What a Democratic Congress means for Biden’s Agenda


President Joe Biden speaks about lives lost to COVID-19 after the death toll passed 500,000, in the Cross Hall of the White House in Washington, D.C., on Monday, Feb. 22, 2021. (Saul Loeb/AFP/Getty Images/TNS)

Logan Rubenstein, Writer

On Jan. 20, 2021, President Joe Biden took control of the White House, as Democrats clinched an executive and legislative trifecta for the first time since 2008. Fueled by the Democratic Senate victories in the Georgia runoff elections, Democrats took control over the Senate and retained their majority in the House of Representatives. But what does a Democratic Congress mean for Biden’s agenda? A lot, but not as much as you might think.

The 117th Congress is one of the most polarized ever, with a 50-50 Senate and only a 10 seat difference in the House. Only once in American history has there previously been a 50-50 Senate, which was back in 2001 with the 107th Congress. Today, Vice President Kamala Harris serves as the President of the Senate and her tie-breaking vote gives Democrats the majority.

The Senate’s rules require cooperation between both parties, which makes it extremely difficult to pass bills. With a Democratic Senate majority, Democrats control committees and can decide which bills get brought to a vote, giving Biden’s cabinet nominees an easier confirmation process and Democratic bills to get votes. But that doesn’t mean passing bills will be easy.

Today’s Republican Party stands in stark opposition to all of Biden’s key legislation. Yet in the current Senate make-up, Biden will have to count on 10 Republican votes to pass a general bill in the Senate. In recent years, filibusters have grown increasingly frequent. Almost every general bill is filibustered by the opposing party which can block the Senate from passing bills and derail legislation. To break a filibuster, the Senate requires a two-thirds majority (60 votes) to pass a cloture motion and suspend debate. Without those 60 votes, a Senator can filibuster a bill for as long as they can talk for and speak about any issue, like how Texas Sen. Ted Cruz read Green Eggs and Ham on the Senate floor while filibustering a 2013 vote on Obamacare. These filibusters can get in the way of Biden and congressional Democrats passing their bills.

However, the filibuster is not the end to all of Biden’s bills. President Biden’s focal legislation right now is a $1.9 trillion COVID-19 relief package called the American Rescue Plan. The package includes money for vaccinations, $1,400 stimulus checks, school reopenings, relief for small businesses and money for state and local aid.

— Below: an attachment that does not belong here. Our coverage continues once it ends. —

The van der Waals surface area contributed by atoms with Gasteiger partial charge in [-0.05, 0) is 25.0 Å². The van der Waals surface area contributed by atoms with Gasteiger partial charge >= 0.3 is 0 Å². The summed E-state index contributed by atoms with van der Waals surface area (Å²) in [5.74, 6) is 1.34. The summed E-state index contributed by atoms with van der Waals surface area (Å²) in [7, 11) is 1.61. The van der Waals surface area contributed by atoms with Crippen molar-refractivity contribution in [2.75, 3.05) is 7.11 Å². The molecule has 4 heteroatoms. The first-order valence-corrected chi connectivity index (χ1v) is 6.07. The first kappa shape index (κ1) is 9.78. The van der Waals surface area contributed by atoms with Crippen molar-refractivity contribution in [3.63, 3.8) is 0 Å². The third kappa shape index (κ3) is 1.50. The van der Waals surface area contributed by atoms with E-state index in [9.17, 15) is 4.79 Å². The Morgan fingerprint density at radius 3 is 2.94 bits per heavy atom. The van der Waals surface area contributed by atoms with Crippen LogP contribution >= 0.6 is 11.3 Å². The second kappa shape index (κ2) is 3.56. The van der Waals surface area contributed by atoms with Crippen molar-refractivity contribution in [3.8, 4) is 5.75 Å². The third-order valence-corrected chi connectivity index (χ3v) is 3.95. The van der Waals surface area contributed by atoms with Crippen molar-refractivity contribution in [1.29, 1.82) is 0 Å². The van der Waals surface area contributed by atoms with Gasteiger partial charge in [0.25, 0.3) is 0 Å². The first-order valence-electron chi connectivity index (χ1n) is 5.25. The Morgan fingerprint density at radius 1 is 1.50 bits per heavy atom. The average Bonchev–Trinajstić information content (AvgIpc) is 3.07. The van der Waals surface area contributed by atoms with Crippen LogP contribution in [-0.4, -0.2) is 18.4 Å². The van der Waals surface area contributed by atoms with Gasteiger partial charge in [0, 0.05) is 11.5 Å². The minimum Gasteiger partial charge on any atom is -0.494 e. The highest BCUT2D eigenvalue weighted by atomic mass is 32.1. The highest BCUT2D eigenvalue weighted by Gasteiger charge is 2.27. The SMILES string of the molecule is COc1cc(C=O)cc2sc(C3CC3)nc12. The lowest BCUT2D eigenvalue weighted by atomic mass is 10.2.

Through a process called budget reconciliation, which decides the federal budget and can only be used once every fiscal year, Democrats can pass their package through Congress without any opportunity for Republicans to filibuster it. The package would only require a simple majority of 51 votes to pass as well.

Biden and Congressional Democrats will move their COVID-19 relief package through Congress this way, but debate remains on how big the package should be and if any moderate Republican Senators would vote for such a big package.

Though, Democrats will not be able to include all of their priorities in the budget reconciliation package, only ones that deal with the federal budget. With Biden proposing numerous bills dealing with issues such as immigration, racial equality, and climate change, he has to work to get moderate Senate Republicans on board and hold his Democratic caucus together to pass these bills. 

To even get Vice President Kamala Harris to be the tie-breaking vote in the Senate, all 50 Democrats will have to support the bill. One of those Democrats is West Virginia Senator Joe Manchin. 

Manchin has been in the West Virginia political sphere since the mid-80s and is the lone Democrat in a state Trump dominated by 40 points. Manchin has shown opposition to issues like gun reform and a $15 federal minimum wage, and it will be virtually impossible for Democrats to pass any bills without Manchin’s support.

In one ad for Manchin’s 2010 Senate campaign, Manchin is seen shooting through former President Barack Obama’s climate change bill, touting his endorsement from the NRA and vowing to lower the federal deficit, which looks awfully similar to a Republican ad today. 

The Biden White House faces some of the most consequential issues of our time, with many extremely difficult political situations to maneuver. With one of the most contentious and polarized congresses in history, Biden will have to hold his caucus together and work with Republicans to get any legislation passed. Biden is in a situation similar to none before in American politics, and what Biden and Congress do in the upcoming months will have immense effects on America’s future.